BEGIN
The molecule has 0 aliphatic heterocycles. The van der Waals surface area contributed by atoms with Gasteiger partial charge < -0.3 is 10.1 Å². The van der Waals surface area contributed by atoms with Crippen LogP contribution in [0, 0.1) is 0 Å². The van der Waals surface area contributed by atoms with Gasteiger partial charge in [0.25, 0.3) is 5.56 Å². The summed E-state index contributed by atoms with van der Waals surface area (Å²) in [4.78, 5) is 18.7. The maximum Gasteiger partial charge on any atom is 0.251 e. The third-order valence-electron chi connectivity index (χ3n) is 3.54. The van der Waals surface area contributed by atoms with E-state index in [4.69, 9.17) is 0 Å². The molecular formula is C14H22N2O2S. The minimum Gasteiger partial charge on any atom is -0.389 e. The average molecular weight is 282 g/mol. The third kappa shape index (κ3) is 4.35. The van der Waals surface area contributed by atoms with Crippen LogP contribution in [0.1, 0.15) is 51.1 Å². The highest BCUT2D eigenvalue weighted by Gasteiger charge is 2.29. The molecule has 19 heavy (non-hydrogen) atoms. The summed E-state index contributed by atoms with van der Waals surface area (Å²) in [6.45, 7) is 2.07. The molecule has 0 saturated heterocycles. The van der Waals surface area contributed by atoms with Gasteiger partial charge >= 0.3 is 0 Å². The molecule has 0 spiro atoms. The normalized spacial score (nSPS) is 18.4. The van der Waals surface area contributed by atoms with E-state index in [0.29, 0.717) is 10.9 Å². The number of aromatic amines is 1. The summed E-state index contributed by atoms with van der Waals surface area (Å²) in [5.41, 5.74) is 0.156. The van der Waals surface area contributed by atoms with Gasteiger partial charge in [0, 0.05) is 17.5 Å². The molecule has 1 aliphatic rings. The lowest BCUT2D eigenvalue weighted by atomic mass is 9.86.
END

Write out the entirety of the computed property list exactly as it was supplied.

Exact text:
The molecule has 0 aliphatic heterocycles. The van der Waals surface area contributed by atoms with Gasteiger partial charge < -0.3 is 10.1 Å². The van der Waals surface area contributed by atoms with Crippen LogP contribution in [0, 0.1) is 0 Å². The van der Waals surface area contributed by atoms with Gasteiger partial charge in [0.25, 0.3) is 5.56 Å². The summed E-state index contributed by atoms with van der Waals surface area (Å²) in [4.78, 5) is 18.7. The maximum Gasteiger partial charge on any atom is 0.251 e. The third-order valence-electron chi connectivity index (χ3n) is 3.54. The van der Waals surface area contributed by atoms with E-state index in [4.69, 9.17) is 0 Å². The molecular formula is C14H22N2O2S. The minimum Gasteiger partial charge on any atom is -0.389 e. The average molecular weight is 282 g/mol. The third kappa shape index (κ3) is 4.35. The van der Waals surface area contributed by atoms with Crippen LogP contribution in [0.1, 0.15) is 51.1 Å². The highest BCUT2D eigenvalue weighted by Gasteiger charge is 2.29. The molecule has 19 heavy (non-hydrogen) atoms. The summed E-state index contributed by atoms with van der Waals surface area (Å²) in [6.45, 7) is 2.07. The molecule has 0 saturated heterocycles. The van der Waals surface area contributed by atoms with Gasteiger partial charge >= 0.3 is 0 Å². The molecule has 0 spiro atoms. The normalized spacial score (nSPS) is 18.4. The van der Waals surface area contributed by atoms with E-state index in [0.29, 0.717) is 10.9 Å². The number of aromatic amines is 1. The summed E-state index contributed by atoms with van der Waals surface area (Å²) in [5.41, 5.74) is 0.156. The van der Waals surface area contributed by atoms with Gasteiger partial charge in [0, 0.05) is 17.5 Å². The molecule has 1 aliphatic rings. The lowest BCUT2D eigenvalue weighted by atomic mass is 9.86.